I confess – I have been listening to a lot of American a cappella recently. Having purchased several BOCAs, listening avidly to Christopher Diaz and Dave Brown’s Mouth Off podcast, and tuning in each week to watch NBC’s The Sing-Off, hearing the second album from All The King’s Men has made me come to realise how far British a cappella must still come to even scratch the surface of its American counterpart.
Not that I’m saying this is a bad record – on the contrary, considering the group are relative novices in the a cappella scene, this set of fifteen songs is something for the boys to be extremely proud of – as is their appearance in the VF-UK final earlier this year and their highly successful tour of the USA, from which I am sure they learnt a great deal. I really believe if they, and several of the other top British groups, continue with this fast learning process, then the gap between the UK and the US might be bridged sooner than anyone could have expected.
Having said that, in my opinion there are too many mash-ups on this album. Of the fifteen, there are only six straight covers. This says one of two things to me: on a positive note, the boys clearly have arranging potential – indeed, “Play That Funky Music/Superstition” is one of the best tracks on the album; however it also says that in order to make a song sound interesting, they add a new song in, rather than tweaking the arrangement itself. While this works in places, there are a few too many times when the boys simply stop singing one song and start singing another as part of an ‘arrangement’. While this creates a great deal of variety on the album, it’s not my opinion of how a mash-up should work and leaves a couple of the arrangements sounding a little stilted.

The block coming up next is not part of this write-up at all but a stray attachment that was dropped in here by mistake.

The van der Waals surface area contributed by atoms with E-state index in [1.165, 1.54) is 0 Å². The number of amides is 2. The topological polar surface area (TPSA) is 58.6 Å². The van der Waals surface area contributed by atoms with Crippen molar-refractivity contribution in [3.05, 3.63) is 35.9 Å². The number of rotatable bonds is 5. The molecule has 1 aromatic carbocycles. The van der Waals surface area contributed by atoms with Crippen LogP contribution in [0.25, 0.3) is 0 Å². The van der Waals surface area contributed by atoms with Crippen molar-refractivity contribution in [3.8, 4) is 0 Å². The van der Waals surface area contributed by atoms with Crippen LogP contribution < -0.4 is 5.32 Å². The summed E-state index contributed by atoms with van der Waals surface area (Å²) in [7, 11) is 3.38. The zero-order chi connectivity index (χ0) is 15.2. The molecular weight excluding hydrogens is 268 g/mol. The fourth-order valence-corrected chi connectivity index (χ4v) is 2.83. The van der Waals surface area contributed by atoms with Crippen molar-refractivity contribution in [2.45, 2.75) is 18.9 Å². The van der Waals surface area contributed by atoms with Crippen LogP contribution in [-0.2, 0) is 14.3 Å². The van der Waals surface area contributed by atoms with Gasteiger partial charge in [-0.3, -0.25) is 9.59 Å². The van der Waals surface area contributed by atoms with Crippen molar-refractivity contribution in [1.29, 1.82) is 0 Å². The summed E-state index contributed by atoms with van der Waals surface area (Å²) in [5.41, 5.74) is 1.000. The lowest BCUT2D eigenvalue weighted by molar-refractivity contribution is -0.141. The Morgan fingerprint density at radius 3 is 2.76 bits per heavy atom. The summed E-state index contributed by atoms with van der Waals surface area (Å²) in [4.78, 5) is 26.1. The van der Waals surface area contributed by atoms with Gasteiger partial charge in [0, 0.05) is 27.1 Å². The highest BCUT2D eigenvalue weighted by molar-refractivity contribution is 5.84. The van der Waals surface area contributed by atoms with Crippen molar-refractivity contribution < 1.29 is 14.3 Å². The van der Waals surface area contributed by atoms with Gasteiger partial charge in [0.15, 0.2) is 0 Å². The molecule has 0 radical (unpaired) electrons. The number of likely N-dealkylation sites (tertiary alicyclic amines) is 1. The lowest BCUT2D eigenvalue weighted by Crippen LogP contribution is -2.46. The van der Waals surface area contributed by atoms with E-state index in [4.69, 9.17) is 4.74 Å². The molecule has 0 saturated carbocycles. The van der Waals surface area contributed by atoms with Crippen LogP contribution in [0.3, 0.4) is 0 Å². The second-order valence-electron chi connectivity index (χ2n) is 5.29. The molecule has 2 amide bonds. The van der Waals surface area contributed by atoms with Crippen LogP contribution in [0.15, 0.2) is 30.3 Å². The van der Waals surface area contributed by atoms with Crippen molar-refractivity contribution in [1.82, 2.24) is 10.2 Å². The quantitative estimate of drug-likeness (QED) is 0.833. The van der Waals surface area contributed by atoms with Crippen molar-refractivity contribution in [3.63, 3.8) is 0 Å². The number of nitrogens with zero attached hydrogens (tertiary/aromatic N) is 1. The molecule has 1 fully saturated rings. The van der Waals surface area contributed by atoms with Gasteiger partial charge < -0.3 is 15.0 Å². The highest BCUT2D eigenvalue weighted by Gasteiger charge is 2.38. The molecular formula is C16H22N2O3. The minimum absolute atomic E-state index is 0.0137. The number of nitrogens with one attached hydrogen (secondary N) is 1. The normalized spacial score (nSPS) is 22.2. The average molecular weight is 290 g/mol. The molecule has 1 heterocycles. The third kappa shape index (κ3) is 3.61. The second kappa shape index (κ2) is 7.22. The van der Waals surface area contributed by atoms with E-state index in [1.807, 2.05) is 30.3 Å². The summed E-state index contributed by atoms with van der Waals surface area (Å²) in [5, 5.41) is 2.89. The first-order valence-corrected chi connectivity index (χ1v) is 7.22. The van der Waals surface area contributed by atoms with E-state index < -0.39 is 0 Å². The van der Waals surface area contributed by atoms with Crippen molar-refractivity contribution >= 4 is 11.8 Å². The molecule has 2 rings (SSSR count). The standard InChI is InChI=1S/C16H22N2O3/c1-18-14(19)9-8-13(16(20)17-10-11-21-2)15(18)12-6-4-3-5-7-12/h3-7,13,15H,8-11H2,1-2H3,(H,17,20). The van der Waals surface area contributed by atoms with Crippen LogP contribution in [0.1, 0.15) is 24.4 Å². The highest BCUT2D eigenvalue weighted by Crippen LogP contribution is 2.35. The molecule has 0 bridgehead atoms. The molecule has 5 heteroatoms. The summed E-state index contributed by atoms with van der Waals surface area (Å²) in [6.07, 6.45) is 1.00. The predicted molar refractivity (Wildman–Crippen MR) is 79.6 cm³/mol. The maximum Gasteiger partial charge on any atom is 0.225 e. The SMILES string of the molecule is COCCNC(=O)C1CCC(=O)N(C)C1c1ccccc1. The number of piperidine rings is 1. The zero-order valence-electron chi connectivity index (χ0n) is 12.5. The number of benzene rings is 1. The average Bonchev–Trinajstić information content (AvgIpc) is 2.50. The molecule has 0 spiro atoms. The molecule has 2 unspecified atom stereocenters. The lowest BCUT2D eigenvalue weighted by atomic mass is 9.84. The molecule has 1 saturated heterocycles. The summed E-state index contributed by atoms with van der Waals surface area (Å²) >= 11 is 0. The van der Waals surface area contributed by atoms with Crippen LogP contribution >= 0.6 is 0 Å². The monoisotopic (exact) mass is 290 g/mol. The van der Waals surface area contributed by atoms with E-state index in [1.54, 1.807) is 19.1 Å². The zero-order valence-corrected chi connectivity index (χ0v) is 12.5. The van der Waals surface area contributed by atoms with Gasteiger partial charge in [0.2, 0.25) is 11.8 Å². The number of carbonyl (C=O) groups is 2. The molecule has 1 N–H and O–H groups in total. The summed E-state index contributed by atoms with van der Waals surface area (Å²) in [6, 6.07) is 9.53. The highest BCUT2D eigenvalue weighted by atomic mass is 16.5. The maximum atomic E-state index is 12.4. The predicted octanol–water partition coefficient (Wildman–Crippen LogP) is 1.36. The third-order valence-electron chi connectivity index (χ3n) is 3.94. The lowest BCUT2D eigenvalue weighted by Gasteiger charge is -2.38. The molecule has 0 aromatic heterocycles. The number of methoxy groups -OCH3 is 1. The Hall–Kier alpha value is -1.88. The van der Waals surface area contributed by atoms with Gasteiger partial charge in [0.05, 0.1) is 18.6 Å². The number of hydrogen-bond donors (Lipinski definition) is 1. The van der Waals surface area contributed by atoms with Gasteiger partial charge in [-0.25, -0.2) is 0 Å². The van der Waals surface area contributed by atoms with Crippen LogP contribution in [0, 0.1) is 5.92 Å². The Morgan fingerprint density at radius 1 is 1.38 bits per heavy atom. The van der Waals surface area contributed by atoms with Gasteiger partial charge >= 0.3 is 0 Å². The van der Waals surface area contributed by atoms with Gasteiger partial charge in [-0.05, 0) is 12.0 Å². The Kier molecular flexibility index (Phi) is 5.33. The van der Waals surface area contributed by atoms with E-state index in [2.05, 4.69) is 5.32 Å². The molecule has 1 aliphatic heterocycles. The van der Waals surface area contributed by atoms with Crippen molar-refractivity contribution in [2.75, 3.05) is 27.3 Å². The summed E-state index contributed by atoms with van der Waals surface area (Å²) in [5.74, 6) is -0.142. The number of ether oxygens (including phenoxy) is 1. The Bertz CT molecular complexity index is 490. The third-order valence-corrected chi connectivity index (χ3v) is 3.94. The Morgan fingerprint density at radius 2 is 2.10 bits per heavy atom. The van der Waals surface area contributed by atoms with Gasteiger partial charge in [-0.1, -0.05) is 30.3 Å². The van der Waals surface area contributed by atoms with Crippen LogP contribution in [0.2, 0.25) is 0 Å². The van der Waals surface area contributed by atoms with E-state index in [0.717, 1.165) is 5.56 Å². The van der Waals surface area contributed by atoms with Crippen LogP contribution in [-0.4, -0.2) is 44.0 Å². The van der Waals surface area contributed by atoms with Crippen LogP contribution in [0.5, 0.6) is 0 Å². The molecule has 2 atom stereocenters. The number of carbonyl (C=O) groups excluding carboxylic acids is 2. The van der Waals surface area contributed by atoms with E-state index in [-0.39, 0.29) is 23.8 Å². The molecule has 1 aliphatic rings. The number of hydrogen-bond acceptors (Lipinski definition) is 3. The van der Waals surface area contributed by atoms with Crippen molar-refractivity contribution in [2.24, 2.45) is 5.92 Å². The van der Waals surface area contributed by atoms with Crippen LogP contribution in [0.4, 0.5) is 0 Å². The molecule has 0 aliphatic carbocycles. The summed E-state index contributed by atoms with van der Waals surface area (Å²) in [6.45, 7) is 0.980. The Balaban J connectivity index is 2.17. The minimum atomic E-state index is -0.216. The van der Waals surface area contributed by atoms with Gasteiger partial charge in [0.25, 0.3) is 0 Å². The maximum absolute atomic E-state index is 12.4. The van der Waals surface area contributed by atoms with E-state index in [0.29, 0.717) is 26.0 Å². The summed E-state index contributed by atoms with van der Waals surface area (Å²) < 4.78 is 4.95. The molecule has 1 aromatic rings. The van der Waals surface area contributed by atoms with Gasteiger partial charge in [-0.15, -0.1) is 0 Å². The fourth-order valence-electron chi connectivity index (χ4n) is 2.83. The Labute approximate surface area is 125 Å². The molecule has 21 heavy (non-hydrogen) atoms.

Their mash-up of Coldplay’s “Yellow” and Snow Patrol’s “Run” is, however, exactly how a mash-up should work. The marvellous solo from Alex Jones is like a giant, comforting bear hug, and the rest of the group drop down to a perfect volume to allow this solo to engulf you in the verses. I was delighted when the solo moved up the octave for the climax towards the end of the song – a perfect ending to a flawless arrangement. That one will be on my ‘Faves’ playlist for a long time.
While the rest of the mash-ups are good fun, particularly the “America Tribute”, the “Spice Girls Medley” and the “Bee Gees Medley”, I think the group really shines on their straight covers, which is why I think they should have more faith in their ability to cover a song and make it sound awesome. One example is the final track on the album, Marvin Gaye’s “Let’s Get It On”, on which Chris Jamieson’s solo is SAAAAHHHH-weet! The harmonies are slick on “Don’t Wanna Miss A Thing”, and the group just about does MJ’s “Thriller” justice (what a big song to cover!), but the real triumph is the a cappella classic “The Lion Sleeps Tonight.” Fun and energy oozes out of every corner of this song, especially the various animal noises that they make throughout the record, and I particularly like their breakdown in the middle as they all pretend to yawn and fall asleep, despite the fact it is a little corny: “Oh, come on guys!”, says the soloist, Noah Mosley, in mock despair. I’m a sucker for cheese.
All in all, I think this album is all about having fun – the boys clearly don’t take themselves too seriously, have a great deal of fun and happen to make a pretty good record in the process. There are at times some pitching issues, especially with the falsetto harmonies, but the boys do a professional job and as a result this album is very easy to listen to. While steps must be taken to reach the level of the US, this is a solid attempt to get closer to that goal.